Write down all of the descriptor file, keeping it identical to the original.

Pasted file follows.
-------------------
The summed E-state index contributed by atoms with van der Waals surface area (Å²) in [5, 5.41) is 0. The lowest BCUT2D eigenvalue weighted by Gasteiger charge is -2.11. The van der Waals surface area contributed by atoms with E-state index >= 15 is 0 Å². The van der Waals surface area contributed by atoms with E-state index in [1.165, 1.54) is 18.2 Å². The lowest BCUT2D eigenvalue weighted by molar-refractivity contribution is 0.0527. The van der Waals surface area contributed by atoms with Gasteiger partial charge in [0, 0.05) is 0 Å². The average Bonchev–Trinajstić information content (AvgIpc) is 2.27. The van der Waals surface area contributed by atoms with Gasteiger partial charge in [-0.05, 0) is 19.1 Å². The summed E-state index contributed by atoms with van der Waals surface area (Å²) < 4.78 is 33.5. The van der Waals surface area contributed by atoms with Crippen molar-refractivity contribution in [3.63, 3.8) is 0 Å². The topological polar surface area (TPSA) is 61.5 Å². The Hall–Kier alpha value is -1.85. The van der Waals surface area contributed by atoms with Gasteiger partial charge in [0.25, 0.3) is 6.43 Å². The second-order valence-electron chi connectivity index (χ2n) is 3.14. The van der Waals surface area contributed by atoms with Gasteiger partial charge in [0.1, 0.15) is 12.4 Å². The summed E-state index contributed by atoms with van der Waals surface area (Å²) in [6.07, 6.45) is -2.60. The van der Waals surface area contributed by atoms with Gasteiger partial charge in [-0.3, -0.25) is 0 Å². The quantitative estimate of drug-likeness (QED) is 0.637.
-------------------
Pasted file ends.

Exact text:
The summed E-state index contributed by atoms with van der Waals surface area (Å²) in [5, 5.41) is 0. The lowest BCUT2D eigenvalue weighted by Gasteiger charge is -2.11. The van der Waals surface area contributed by atoms with E-state index >= 15 is 0 Å². The van der Waals surface area contributed by atoms with E-state index in [1.165, 1.54) is 18.2 Å². The lowest BCUT2D eigenvalue weighted by molar-refractivity contribution is 0.0527. The van der Waals surface area contributed by atoms with Gasteiger partial charge in [0, 0.05) is 0 Å². The average Bonchev–Trinajstić information content (AvgIpc) is 2.27. The van der Waals surface area contributed by atoms with Gasteiger partial charge in [-0.05, 0) is 19.1 Å². The summed E-state index contributed by atoms with van der Waals surface area (Å²) < 4.78 is 33.5. The van der Waals surface area contributed by atoms with Crippen molar-refractivity contribution in [3.63, 3.8) is 0 Å². The topological polar surface area (TPSA) is 61.5 Å². The Hall–Kier alpha value is -1.85. The van der Waals surface area contributed by atoms with Gasteiger partial charge in [0.25, 0.3) is 6.43 Å². The second-order valence-electron chi connectivity index (χ2n) is 3.14. The van der Waals surface area contributed by atoms with Gasteiger partial charge in [0.1, 0.15) is 12.4 Å². The summed E-state index contributed by atoms with van der Waals surface area (Å²) in [6.07, 6.45) is -2.60. The van der Waals surface area contributed by atoms with Gasteiger partial charge in [-0.3, -0.25) is 0 Å². The quantitative estimate of drug-likeness (QED) is 0.637.